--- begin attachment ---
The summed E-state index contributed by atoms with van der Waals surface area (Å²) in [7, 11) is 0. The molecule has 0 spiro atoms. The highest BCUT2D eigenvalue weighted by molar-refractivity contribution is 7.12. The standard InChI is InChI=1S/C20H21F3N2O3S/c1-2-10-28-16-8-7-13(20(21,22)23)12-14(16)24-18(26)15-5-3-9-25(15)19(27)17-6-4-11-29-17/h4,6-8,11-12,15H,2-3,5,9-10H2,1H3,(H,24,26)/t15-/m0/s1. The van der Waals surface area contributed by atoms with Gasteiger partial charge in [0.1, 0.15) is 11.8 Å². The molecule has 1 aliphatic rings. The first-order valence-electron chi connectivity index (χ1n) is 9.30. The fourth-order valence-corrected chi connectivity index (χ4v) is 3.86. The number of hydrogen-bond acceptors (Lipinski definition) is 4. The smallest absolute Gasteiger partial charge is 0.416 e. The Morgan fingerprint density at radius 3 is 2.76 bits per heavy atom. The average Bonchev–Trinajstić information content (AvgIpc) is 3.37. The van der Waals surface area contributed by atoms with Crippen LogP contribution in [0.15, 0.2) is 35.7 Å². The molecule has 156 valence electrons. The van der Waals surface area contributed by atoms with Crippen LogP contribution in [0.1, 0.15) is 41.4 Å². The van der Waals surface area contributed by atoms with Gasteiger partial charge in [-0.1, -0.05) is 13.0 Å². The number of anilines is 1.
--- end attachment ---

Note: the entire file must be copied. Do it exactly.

The summed E-state index contributed by atoms with van der Waals surface area (Å²) in [7, 11) is 0. The molecule has 0 spiro atoms. The highest BCUT2D eigenvalue weighted by molar-refractivity contribution is 7.12. The standard InChI is InChI=1S/C20H21F3N2O3S/c1-2-10-28-16-8-7-13(20(21,22)23)12-14(16)24-18(26)15-5-3-9-25(15)19(27)17-6-4-11-29-17/h4,6-8,11-12,15H,2-3,5,9-10H2,1H3,(H,24,26)/t15-/m0/s1. The van der Waals surface area contributed by atoms with Gasteiger partial charge in [0.1, 0.15) is 11.8 Å². The molecule has 1 aliphatic rings. The first-order valence-electron chi connectivity index (χ1n) is 9.30. The fourth-order valence-corrected chi connectivity index (χ4v) is 3.86. The number of hydrogen-bond acceptors (Lipinski definition) is 4. The smallest absolute Gasteiger partial charge is 0.416 e. The Morgan fingerprint density at radius 3 is 2.76 bits per heavy atom. The average Bonchev–Trinajstić information content (AvgIpc) is 3.37. The van der Waals surface area contributed by atoms with Crippen LogP contribution in [0.15, 0.2) is 35.7 Å². The molecule has 156 valence electrons. The van der Waals surface area contributed by atoms with Crippen LogP contribution in [0.1, 0.15) is 41.4 Å². The van der Waals surface area contributed by atoms with Gasteiger partial charge in [-0.1, -0.05) is 13.0 Å². The number of anilines is 1.